I've just spent two days in training on a system that generates business reports, and I understand so much more about the power of my company's particular tool and its application in my job. I also have a really bad headache from glancing at the teacher's screen up in front of the classroom and then back at my monitor for the better part of six hours each day.
But here's the thing. Now I really want a Janet's World Home Management Database. Why, the JWHMD already has the requisite long and unmemorable acronym — it will fit in perfectly in the IT world.
I know my world could operate more efficiently, more smoothly and certainly more reputably if I could just run a few reports and then highlight certain trends and facts, using my exemplary new grouping, sorting and reporting skills.
Let us consider this scenario, for example. Imagine I returned from a shopping trip with a new pair of navy wool slacks.
"Don't you already have pants like that?" my spouse might remark.
Without the proper reporting tools, I would be forced to engage in what some might consider tedious conversation highlighting the brass button detailing, the side zipper and the skinny legs on this particular pair of navy wool slacks. Using the reports pulled from the JWHMD, however, the discussion could proceed in a significantly more authoritative way.
"Well," I might say, after grouping my data in the "closet" category and running a date-time parameter report, "in the last 60 days alone, I wore the navy wool slacks I own 12 times, for an average of 10.75 hours per donning incident." I would use the phrase "donning incident" because it sort of obscures the meaning, thus following protocol in the IT world.
"Interesting," my spouse might say. (Although, to be honest, he would initially be stunned speechless by my reporting capabilities.)
"Further," I would go on — because thanks to the JWHMD I could go on and on, mining my data endlessly for statistics — "the slacks spent an average of two weeks at the cleaners every year. Clearly, the addition of a new pair of navy wool slacks into the rotation is not only demonstrated but warranted."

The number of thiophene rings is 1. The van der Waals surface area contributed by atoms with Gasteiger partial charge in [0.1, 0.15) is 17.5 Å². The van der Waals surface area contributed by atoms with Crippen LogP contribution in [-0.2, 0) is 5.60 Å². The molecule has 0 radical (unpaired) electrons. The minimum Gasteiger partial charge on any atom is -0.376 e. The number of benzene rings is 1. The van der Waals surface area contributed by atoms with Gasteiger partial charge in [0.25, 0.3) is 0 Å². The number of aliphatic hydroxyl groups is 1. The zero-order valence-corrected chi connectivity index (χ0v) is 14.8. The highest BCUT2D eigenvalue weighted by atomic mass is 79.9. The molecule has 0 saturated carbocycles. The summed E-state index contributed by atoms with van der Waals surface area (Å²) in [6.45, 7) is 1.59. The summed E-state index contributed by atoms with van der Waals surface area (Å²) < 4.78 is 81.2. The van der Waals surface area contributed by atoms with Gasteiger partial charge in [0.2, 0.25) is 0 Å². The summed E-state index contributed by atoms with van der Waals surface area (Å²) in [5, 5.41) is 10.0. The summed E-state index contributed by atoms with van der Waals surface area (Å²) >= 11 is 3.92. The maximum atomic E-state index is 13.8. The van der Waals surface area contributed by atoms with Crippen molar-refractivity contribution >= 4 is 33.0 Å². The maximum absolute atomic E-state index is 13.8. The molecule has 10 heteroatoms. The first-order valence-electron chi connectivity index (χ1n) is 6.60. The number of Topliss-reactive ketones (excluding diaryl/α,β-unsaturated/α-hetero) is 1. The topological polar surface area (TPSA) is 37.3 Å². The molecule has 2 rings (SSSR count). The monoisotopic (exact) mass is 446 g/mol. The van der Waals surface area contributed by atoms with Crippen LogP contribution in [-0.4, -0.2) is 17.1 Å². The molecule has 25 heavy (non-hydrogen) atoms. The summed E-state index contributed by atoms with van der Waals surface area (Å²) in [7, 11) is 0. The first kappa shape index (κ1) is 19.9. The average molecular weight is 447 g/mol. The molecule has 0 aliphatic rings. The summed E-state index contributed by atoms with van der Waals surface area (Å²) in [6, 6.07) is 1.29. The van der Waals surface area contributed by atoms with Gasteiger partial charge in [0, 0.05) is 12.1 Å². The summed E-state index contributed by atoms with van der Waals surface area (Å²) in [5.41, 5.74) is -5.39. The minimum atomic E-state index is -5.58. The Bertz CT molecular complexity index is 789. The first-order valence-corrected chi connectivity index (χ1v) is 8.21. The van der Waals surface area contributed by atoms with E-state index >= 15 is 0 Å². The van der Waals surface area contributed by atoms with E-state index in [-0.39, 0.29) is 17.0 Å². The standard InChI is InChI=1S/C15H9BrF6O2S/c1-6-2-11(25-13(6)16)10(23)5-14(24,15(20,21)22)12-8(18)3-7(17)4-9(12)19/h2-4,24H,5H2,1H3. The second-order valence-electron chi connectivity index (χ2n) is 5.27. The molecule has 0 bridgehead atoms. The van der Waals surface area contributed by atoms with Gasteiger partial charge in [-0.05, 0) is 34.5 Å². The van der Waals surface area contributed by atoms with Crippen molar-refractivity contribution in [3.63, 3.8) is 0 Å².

I might have to work a little with the data to highlight the need for a new formal gown for the coming Center Stage Gala, but one thing I have learned in two days is that data is incredibly manipulatable. And if you don't believe that is a word, here is another word from the world of data that was tossed around a lot in my training that seems just as inconceivable: "concatenate." Go ahead and look it up — it means to link or join together. And concatenation, well, it just makes data more manipulatable, in my opinion.
If I had the JWHMD, I would be doing some serious concatenation in the pantry data group. First, I would concatenate the pasta and the cans of sauce and bulbs of fresh garlic. Next, I would concatenate the ice cream and the cones and the syrups and the sprinkles. Then, I would run an inventory report before going to the grocery store. Finally, no more uncomfortable situations where I am faced with a plentitude of pasta, yet no sauce ingredients — or ice-cream cones without sprinkles. Perhaps with the proper application of filters, I could also cut down on the multiple bottles of soy sauce I seem to stockpile.
Pretty soon, I might be able to start reporting on the time I spend in the laundry room compared with the time I spend in a lawn chair. You can look forward to my annual fall "raking versus reading" report. In short, the JWHMD is going to change lives around here. And if you'll give me a minute, I will get you my detailed report on that — just as soon as I remember where to find the "Formula Workshop Window."